Review: Caskets @ Lion Arts Factory (Adelaide)

Kayla is a music/ travel journo with a love for all things heavy and rowdy. You can find her either on a plane, in a mosh pit or at a cafe sipping lattes.

When Caskets came to Australia to support Windwaker last year, the buzz around their set was loud.

That is why it's no surprise they, along with Seattle's The Home Team, managed to sell out the vast majority of their shows across the country. Saturday nights tend to be a guaranteed big crowd in Adelaide but gazing around the line (11 May), it was easy to see this show would have sold out any night of the week.

Bad/Love from Melbourne was the first to grace the stage, the air buzzing with anticipation. Many of the sold-out audience chose to head in early, giving the love to the openers they thoroughly deserved.

Opening their set with the funky but almost prog-metal-infused track 'Feel Good', Bad/Love quickly won over the audience with frontman Landon Kirk giving lessons in charisma to aspiring singers out there as his voice oozes over the sultry basslines.

As their set went on, the heaviness built. Their trademark melodic metalcore thundered through the sound system, enticing punters to bang their heads. By the time they hit the fan favourite 'Dead Weight', the lads from Naarm successfully achieved their job at warming up the Lion Arts Factory.

Bursting onstage in a vintage AFI The Art of Drowning t-shirt, singer Brock Conroy led Stepson into battle. Kicking off with 2022's 'Erasure', this set felt like it was straight out of 2005. The t-shirt should have given it away.

The energy erupted. The old heads were itching to jump into the pit, eager to teach the younger generation how to two-step. It was the old-school sounding breakdowns, but surprisingly this was a gateway into Stepson's more recent music.

Their latest single 'Discover Lonely' even led to a wall of death, but once that was out of the system and the room was moving the band slipped back into their more pop-punk origins.

Spurred on by the Skittles given to him by a young girl in the crowd, Conroy urged the crowd to keep the energy high. He was rewarded for his efforts and by the time the Brisbane band exited the stage, there was no doubt punters were chomping at the bit for the two international acts.

After what was described as a disastrous first taste of Australia for The Home Team, having only arrived in the country three hours before their Perth show, it seemed that debacle was long forgotten.

I'm going to be honest, I had previously not been able to get into The Home Team. Their brand of heavy pop just did not hit the mark for me – until now. Experiencing them live among a sea of dedicated fans turned me from indifferent to a fan.

From the moment they busted into their set opener 'Watching All Your Friends Get Rich', nobody in the venue was still. As charismatic and charming frontman Brian Butcher is, he does not overshadow his bandmates. Bass player Ryne Olson is a little bit of a show stealer. His infectious grooves and funky rhythms are a standout.

Asking the crowd if anybody was a fan of their earlier work, Butcher was surprised to see how many people responded. As they busted into 'She's Quiet', a throwback to 2018, the response was almost as wild as when they play their latest, popular tracks.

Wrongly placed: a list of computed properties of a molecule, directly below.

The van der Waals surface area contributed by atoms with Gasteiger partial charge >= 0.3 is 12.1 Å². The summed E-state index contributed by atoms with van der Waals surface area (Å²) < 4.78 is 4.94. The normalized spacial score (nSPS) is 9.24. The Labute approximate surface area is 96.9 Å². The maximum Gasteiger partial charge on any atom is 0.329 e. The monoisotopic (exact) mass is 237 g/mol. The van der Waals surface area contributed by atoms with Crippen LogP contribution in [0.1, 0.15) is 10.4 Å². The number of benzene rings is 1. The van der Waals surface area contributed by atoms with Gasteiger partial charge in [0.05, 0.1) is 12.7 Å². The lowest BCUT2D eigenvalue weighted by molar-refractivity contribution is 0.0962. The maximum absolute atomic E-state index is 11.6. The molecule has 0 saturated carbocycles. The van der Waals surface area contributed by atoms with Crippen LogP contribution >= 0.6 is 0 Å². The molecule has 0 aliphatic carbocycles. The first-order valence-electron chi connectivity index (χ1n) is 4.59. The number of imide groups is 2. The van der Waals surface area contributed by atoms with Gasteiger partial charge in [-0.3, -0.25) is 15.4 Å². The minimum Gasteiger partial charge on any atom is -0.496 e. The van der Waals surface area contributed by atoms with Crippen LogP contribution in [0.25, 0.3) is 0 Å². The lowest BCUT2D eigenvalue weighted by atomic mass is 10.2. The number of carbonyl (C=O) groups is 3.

After lamenting over the trainwreck, Butcher's words, of the night before, the band was happy to be able to treat the Adelaide crowd to the live debut of their latest single 'Overtime', which just added to what was already a memorable set from these unique Seattle rockers. I'm sure it won't be long till we see them back with their own headline tour.

The Home Team would have been a hard act to follow, but there was no doubt who the real stars of the show were. It was almost impossible to squeeze into the band room, with the turnout for the UK post-hardcore groovers Caskets.

From the second the chorus of their opening track 'Drowned In Emotion' kicked in, the crowd was belting along. Matt Flood's vocals are spine-tingling and saturated with his intense emotion, only amplified by the heavy breakdowns of the rest of Caskets.

Being a part of this crowd felt like being enveloped by a sea of bodies but yet, so strangely intimate. The connection between the band and fans was intense, an exchange of energy so pure it would convince even the most disinterested attendee of this band's power.

Switching from an older track, into the opening track of the 'Reflections' album, 'Believe', there was no missing a beat from the audience when it came to singing with them.

As they powered through this emotionally driven and carefully thought-out set, Flood continuously asked the crowd to join him in "creating core memories". He expressed just how much this tour meant to them as a band, and unlike the typical "we love yous" often expressed by frontmen, you could tell he meant every word.

So by the time they played 'Glass Heart', any sort of restraint anybody watching had was gone. Caskets did not perform the song to the audience, they performed it with them. This included a young child, who would not have been more than six, who spent the set upon his father's shoulders, singing along with every word.

Finishing the show with 'Better Way Out', there would not have been many dry eyes in the 500-strong crowd. Flood was moved to tears, and the rest of the band was not far behind him.

It was one of the most wholesome experiences I have ever witnessed at a heavy music show, amplified even more by guitarist Craig Robinson reaching out to the young boy previously mentioned and giving him his guitar pick.

Not just that young boy, but I think I can speak for everybody when I say Flood got his wish. Core memories certainly were created in Adelaide last Saturday.

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